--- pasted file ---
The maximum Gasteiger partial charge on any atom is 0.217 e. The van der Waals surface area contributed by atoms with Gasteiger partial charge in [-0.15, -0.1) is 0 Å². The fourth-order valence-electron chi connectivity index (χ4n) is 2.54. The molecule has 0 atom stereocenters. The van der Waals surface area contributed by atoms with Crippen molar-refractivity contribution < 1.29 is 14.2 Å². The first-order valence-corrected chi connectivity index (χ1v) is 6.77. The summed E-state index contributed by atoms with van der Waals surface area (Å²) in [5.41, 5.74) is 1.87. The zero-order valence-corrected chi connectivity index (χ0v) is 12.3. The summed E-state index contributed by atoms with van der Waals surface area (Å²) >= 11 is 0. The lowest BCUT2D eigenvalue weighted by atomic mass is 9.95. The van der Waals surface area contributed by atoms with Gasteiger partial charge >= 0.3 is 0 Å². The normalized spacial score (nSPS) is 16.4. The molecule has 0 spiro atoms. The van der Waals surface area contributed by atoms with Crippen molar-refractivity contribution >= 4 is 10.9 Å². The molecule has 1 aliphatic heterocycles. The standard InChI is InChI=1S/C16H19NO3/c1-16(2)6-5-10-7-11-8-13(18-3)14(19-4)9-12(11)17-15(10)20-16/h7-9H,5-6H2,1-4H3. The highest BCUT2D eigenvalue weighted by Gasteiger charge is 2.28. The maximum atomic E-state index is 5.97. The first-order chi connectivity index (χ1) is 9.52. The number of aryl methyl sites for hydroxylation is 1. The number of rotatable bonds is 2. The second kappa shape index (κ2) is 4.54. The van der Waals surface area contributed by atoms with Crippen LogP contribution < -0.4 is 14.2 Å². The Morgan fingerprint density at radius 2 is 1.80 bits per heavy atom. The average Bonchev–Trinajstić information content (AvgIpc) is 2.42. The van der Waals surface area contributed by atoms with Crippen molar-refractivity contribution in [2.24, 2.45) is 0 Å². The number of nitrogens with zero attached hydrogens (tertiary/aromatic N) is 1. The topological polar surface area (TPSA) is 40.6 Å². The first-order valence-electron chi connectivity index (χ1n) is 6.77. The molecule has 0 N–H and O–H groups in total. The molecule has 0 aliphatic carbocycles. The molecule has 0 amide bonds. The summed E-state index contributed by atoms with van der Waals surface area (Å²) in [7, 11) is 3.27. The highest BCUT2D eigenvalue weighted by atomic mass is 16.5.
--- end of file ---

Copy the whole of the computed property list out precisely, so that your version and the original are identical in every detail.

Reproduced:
The maximum Gasteiger partial charge on any atom is 0.217 e. The van der Waals surface area contributed by atoms with Gasteiger partial charge in [-0.15, -0.1) is 0 Å². The fourth-order valence-electron chi connectivity index (χ4n) is 2.54. The molecule has 0 atom stereocenters. The van der Waals surface area contributed by atoms with Crippen molar-refractivity contribution < 1.29 is 14.2 Å². The first-order valence-corrected chi connectivity index (χ1v) is 6.77. The summed E-state index contributed by atoms with van der Waals surface area (Å²) in [5.41, 5.74) is 1.87. The zero-order valence-corrected chi connectivity index (χ0v) is 12.3. The summed E-state index contributed by atoms with van der Waals surface area (Å²) >= 11 is 0. The lowest BCUT2D eigenvalue weighted by atomic mass is 9.95. The van der Waals surface area contributed by atoms with Gasteiger partial charge >= 0.3 is 0 Å². The normalized spacial score (nSPS) is 16.4. The molecule has 0 spiro atoms. The van der Waals surface area contributed by atoms with Crippen molar-refractivity contribution >= 4 is 10.9 Å². The molecule has 1 aliphatic heterocycles. The standard InChI is InChI=1S/C16H19NO3/c1-16(2)6-5-10-7-11-8-13(18-3)14(19-4)9-12(11)17-15(10)20-16/h7-9H,5-6H2,1-4H3. The highest BCUT2D eigenvalue weighted by Gasteiger charge is 2.28. The maximum atomic E-state index is 5.97. The first-order chi connectivity index (χ1) is 9.52. The number of aryl methyl sites for hydroxylation is 1. The number of rotatable bonds is 2. The second kappa shape index (κ2) is 4.54. The van der Waals surface area contributed by atoms with Crippen LogP contribution < -0.4 is 14.2 Å². The Morgan fingerprint density at radius 2 is 1.80 bits per heavy atom. The average Bonchev–Trinajstić information content (AvgIpc) is 2.42. The van der Waals surface area contributed by atoms with Crippen molar-refractivity contribution in [2.24, 2.45) is 0 Å². The number of nitrogens with zero attached hydrogens (tertiary/aromatic N) is 1. The topological polar surface area (TPSA) is 40.6 Å². The first-order valence-electron chi connectivity index (χ1n) is 6.77. The molecule has 0 N–H and O–H groups in total. The molecule has 0 aliphatic carbocycles. The molecule has 0 amide bonds. The summed E-state index contributed by atoms with van der Waals surface area (Å²) in [7, 11) is 3.27. The highest BCUT2D eigenvalue weighted by atomic mass is 16.5.